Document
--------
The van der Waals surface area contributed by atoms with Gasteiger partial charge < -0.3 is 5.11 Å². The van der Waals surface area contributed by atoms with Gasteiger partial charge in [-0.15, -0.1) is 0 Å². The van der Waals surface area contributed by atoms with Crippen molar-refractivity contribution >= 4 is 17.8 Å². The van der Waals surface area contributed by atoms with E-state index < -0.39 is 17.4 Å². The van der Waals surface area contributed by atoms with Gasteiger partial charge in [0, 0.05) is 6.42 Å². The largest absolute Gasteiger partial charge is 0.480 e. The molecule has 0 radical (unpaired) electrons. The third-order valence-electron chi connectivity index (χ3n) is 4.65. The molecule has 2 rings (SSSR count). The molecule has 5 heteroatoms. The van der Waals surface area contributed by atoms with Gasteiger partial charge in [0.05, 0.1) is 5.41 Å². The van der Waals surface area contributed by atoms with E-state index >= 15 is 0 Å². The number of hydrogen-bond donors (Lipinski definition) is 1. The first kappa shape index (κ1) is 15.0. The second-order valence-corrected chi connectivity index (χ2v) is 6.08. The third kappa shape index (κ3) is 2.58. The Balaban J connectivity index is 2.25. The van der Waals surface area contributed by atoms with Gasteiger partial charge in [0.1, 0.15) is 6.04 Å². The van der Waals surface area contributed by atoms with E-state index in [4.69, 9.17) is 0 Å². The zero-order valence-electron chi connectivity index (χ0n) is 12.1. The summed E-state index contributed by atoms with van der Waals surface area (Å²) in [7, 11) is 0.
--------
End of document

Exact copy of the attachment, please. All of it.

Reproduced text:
The van der Waals surface area contributed by atoms with Gasteiger partial charge < -0.3 is 5.11 Å². The van der Waals surface area contributed by atoms with Gasteiger partial charge in [-0.15, -0.1) is 0 Å². The van der Waals surface area contributed by atoms with Crippen molar-refractivity contribution >= 4 is 17.8 Å². The van der Waals surface area contributed by atoms with E-state index < -0.39 is 17.4 Å². The van der Waals surface area contributed by atoms with Gasteiger partial charge in [0, 0.05) is 6.42 Å². The largest absolute Gasteiger partial charge is 0.480 e. The molecule has 0 radical (unpaired) electrons. The third-order valence-electron chi connectivity index (χ3n) is 4.65. The molecule has 2 rings (SSSR count). The molecule has 5 heteroatoms. The van der Waals surface area contributed by atoms with Gasteiger partial charge in [0.05, 0.1) is 5.41 Å². The van der Waals surface area contributed by atoms with E-state index >= 15 is 0 Å². The number of hydrogen-bond donors (Lipinski definition) is 1. The first kappa shape index (κ1) is 15.0. The second-order valence-corrected chi connectivity index (χ2v) is 6.08. The third kappa shape index (κ3) is 2.58. The Balaban J connectivity index is 2.25. The van der Waals surface area contributed by atoms with Gasteiger partial charge in [0.1, 0.15) is 6.04 Å². The van der Waals surface area contributed by atoms with E-state index in [4.69, 9.17) is 0 Å². The zero-order valence-electron chi connectivity index (χ0n) is 12.1. The summed E-state index contributed by atoms with van der Waals surface area (Å²) in [7, 11) is 0.